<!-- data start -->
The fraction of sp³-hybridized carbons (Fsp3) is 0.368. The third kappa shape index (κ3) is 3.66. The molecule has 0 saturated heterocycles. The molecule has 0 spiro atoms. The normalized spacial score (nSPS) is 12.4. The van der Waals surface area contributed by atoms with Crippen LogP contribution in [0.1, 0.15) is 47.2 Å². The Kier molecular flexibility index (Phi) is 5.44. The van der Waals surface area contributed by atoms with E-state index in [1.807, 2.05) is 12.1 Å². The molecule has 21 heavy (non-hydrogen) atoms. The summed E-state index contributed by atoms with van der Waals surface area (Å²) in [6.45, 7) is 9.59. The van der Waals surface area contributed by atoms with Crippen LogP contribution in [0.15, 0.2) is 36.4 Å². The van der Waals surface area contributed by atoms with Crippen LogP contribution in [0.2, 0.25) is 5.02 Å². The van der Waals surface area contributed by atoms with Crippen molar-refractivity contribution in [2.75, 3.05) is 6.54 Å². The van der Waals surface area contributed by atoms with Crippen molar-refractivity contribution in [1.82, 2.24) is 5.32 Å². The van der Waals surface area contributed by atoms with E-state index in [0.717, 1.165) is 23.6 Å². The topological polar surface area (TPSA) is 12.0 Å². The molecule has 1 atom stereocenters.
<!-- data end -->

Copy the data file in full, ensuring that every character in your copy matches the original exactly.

The fraction of sp³-hybridized carbons (Fsp3) is 0.368. The third kappa shape index (κ3) is 3.66. The molecule has 0 saturated heterocycles. The molecule has 0 spiro atoms. The normalized spacial score (nSPS) is 12.4. The van der Waals surface area contributed by atoms with Crippen LogP contribution in [0.1, 0.15) is 47.2 Å². The Kier molecular flexibility index (Phi) is 5.44. The van der Waals surface area contributed by atoms with E-state index in [1.807, 2.05) is 12.1 Å². The molecule has 21 heavy (non-hydrogen) atoms. The summed E-state index contributed by atoms with van der Waals surface area (Å²) in [6.45, 7) is 9.59. The van der Waals surface area contributed by atoms with Crippen LogP contribution in [0.15, 0.2) is 36.4 Å². The van der Waals surface area contributed by atoms with Crippen LogP contribution in [0.2, 0.25) is 5.02 Å². The van der Waals surface area contributed by atoms with Crippen molar-refractivity contribution in [2.75, 3.05) is 6.54 Å². The van der Waals surface area contributed by atoms with Crippen molar-refractivity contribution in [1.82, 2.24) is 5.32 Å². The van der Waals surface area contributed by atoms with E-state index in [0.717, 1.165) is 23.6 Å². The topological polar surface area (TPSA) is 12.0 Å². The molecule has 1 atom stereocenters.